He shared that his favorite subjects in school were math, “With numbers, there’s no perception, just reality,” and VoAg, “I grew up on a farm and I enjoyed the advancement through the four divisions to state farmer level.”
Meet the candidates as they are introduced in alphabetical order.
Jake Floyd is a 2004 Licking High School alumnus, who furthered his education at Northwest Lineman College.
He is the husband of wife Amanda, an educator, and father of three daughters, eighth grade, fourth grade and first grade students. His participation with the youth of the community continues by coaching one of the teams in the Licking Little League, helping to maintain the field, and assisting in the coordination of practices and games.
Floyd has been a lineman for 15 years at Intercounty Electric Cooperative.
Believing that as a board member the focus cannot be singular but must be district wide, he desires “to be a voice and a representative for our community and the school district in making educational and administrative decisions. I’ll be a new and fresh voice for parents and the staff of Licking R-8 Schools. I will listen to all sides and make decisions that will improve the education and learning environment for our children. I will speak up and be active in and out of meetings,” he stated.
The strengths that he brings to the board include his work-related involvement with the community that have helped him succeed in his job as a lineman. His position at Intercounty Electric also entails educating youth and the community within his service area through workshops and educational programs. This would assist him to be an advocate for promoting the possibility of alternative education and trade schools when in the best interest of the student. “The worst thing for anyone, at any age, is to be confused and not ask the question. Ask the questions,” said Floyd.
“My job requires dedication and drive, communication skills, decision-making, and completing jobs. The same could be said about being on the school board. I have successfully completed an education and training, have developed patience and am adept at resolving situations – the same things we wish for our children to attain. I’m strong-minded but I’m also able to be reasonable and see points from all sides of any situation. I will bring new eyes, ears, and a voice for our community,” shared Floyd.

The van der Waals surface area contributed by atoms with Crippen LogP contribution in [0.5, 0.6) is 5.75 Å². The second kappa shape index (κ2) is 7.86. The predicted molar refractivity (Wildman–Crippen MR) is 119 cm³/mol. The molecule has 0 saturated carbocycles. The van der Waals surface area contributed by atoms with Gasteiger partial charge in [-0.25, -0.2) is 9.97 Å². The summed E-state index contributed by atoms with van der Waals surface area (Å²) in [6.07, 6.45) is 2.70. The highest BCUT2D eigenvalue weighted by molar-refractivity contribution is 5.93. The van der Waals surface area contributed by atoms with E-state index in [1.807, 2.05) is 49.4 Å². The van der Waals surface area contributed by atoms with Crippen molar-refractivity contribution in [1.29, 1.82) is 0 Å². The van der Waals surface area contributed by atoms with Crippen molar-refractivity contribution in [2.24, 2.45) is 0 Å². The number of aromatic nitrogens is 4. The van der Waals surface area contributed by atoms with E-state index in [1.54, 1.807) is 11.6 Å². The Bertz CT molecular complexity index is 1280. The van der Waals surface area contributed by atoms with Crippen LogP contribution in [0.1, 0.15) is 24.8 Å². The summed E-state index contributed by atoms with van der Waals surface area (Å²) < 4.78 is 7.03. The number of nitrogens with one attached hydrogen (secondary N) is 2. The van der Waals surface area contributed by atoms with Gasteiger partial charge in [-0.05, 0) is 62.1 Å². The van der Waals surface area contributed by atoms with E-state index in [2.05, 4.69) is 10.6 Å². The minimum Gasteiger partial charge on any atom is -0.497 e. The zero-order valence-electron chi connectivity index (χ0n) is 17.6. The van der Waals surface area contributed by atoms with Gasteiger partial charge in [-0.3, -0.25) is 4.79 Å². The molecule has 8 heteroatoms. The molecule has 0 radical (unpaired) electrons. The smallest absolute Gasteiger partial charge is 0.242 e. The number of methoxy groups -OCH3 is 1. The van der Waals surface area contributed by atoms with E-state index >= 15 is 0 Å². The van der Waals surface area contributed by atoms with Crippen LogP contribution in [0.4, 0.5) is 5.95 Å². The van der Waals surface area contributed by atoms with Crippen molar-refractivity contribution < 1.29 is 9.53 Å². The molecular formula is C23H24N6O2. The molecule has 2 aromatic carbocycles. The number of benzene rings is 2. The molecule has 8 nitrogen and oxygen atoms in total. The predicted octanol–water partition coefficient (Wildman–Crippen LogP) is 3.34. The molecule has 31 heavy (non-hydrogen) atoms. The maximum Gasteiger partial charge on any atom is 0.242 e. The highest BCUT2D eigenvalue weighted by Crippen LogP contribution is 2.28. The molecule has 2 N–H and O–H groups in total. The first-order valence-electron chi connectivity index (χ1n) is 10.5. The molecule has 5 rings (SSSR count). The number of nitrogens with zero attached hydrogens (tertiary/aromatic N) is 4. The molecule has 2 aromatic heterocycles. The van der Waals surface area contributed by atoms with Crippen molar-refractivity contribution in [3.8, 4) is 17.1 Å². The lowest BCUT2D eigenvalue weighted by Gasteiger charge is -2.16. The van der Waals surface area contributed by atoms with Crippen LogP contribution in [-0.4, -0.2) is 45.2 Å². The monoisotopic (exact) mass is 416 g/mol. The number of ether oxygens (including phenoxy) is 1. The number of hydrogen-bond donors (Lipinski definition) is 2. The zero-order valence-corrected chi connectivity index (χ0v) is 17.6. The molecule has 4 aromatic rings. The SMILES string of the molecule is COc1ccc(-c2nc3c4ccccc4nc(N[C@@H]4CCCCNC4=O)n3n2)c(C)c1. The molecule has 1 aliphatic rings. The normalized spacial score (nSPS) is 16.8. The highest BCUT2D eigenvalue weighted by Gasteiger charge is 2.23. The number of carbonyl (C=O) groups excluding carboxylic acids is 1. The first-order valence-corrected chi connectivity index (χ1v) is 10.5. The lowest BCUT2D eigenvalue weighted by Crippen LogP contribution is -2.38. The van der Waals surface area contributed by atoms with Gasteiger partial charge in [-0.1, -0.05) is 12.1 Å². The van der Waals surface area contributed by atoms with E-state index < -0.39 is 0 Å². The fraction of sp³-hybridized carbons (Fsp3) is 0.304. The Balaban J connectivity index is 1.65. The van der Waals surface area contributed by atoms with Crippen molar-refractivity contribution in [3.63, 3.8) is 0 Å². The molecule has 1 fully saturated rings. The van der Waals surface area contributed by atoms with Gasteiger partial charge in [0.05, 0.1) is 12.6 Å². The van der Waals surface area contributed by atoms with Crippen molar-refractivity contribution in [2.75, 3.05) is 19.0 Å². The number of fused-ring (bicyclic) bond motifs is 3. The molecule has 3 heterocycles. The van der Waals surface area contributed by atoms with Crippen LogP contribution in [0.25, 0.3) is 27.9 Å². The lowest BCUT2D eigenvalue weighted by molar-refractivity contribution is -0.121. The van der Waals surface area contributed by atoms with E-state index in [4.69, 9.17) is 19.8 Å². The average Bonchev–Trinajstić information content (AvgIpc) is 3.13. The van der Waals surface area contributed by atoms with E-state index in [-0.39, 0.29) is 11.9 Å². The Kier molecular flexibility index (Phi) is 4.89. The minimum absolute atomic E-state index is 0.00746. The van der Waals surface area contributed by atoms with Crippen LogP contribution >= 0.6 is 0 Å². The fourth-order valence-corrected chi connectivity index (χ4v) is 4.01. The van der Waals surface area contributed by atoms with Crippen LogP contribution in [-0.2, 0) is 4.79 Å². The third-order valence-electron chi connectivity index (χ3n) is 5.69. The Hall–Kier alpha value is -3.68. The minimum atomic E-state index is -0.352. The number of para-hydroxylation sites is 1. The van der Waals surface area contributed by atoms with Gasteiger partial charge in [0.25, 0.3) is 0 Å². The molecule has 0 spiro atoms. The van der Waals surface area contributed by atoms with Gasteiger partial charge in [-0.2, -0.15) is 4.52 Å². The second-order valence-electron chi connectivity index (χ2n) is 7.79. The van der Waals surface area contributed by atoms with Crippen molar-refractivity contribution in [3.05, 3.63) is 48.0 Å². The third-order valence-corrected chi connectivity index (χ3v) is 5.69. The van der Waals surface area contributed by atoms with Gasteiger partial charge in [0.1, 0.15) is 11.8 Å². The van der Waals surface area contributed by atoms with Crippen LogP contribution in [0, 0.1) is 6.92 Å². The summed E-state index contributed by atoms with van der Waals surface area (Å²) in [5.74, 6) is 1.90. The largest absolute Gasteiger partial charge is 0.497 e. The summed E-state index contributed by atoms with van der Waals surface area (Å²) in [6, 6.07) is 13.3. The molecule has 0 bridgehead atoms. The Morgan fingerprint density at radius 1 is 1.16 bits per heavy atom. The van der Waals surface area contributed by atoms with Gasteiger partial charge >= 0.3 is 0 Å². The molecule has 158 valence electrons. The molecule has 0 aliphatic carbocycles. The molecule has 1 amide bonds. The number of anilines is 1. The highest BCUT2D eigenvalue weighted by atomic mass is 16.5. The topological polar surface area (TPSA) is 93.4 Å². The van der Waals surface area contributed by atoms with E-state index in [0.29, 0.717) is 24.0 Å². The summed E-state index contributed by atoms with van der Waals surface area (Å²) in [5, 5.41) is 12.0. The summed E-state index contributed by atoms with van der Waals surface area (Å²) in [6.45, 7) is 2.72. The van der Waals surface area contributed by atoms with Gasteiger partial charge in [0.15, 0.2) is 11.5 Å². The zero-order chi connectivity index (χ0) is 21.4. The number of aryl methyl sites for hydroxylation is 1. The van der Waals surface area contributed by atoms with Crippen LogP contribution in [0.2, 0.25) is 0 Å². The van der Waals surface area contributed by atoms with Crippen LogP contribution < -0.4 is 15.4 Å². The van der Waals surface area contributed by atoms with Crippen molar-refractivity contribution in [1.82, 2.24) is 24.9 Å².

When asked what would be his personal highest priority serving on the board, Floyd’s reply was, “Student learning and achievements in all areas; it’s a personal vested interest. I am a part of the community and wish for all communication between the school board, school, community and the public to be positive and productive.”
Floyd’s favorite subject in school was math and advanced math because it “pushed me to learn.”
John Huff was born and raised in Licking, Mo., and is a 2003 Licking High School alumnus. After high school he attended the St. Louis College of Pharmacy where he earned a Doctorate in Pharmacy Practice.
He currently practices pharmacy at Walmart Pharmacy in Houston, where he is the Pharmacy Manager.
Huff knows the benefits and challenges of balancing an academic and sports career successfully in the school setting, as both have their merits. While in high school he competed on the baseball team where they qualified for the Final 4 in 2003. He also competed as a member of academic teams, was President of REFUSE, Science Club and was a member of the Licking NHS. He is in favor of possible adjustments and policy changes, if necessary, that support the students and the teachers in decision making that make a well-rounded education feasible for all students. He is pro student, pro teacher and pro parent.
“I am running for school board because I have two children, Parker, sixth grade and Penelope, fifth grade, currently attending Licking Schools, and would like to make a positive impact on the school system that not only gave me a solid start in life but will also be responsible for giving my children the same start,” shared Huff. He knows the value of the school board, as his grandfather, Sterling, and his father, Scott, both served on the Licking R-VIII School Board.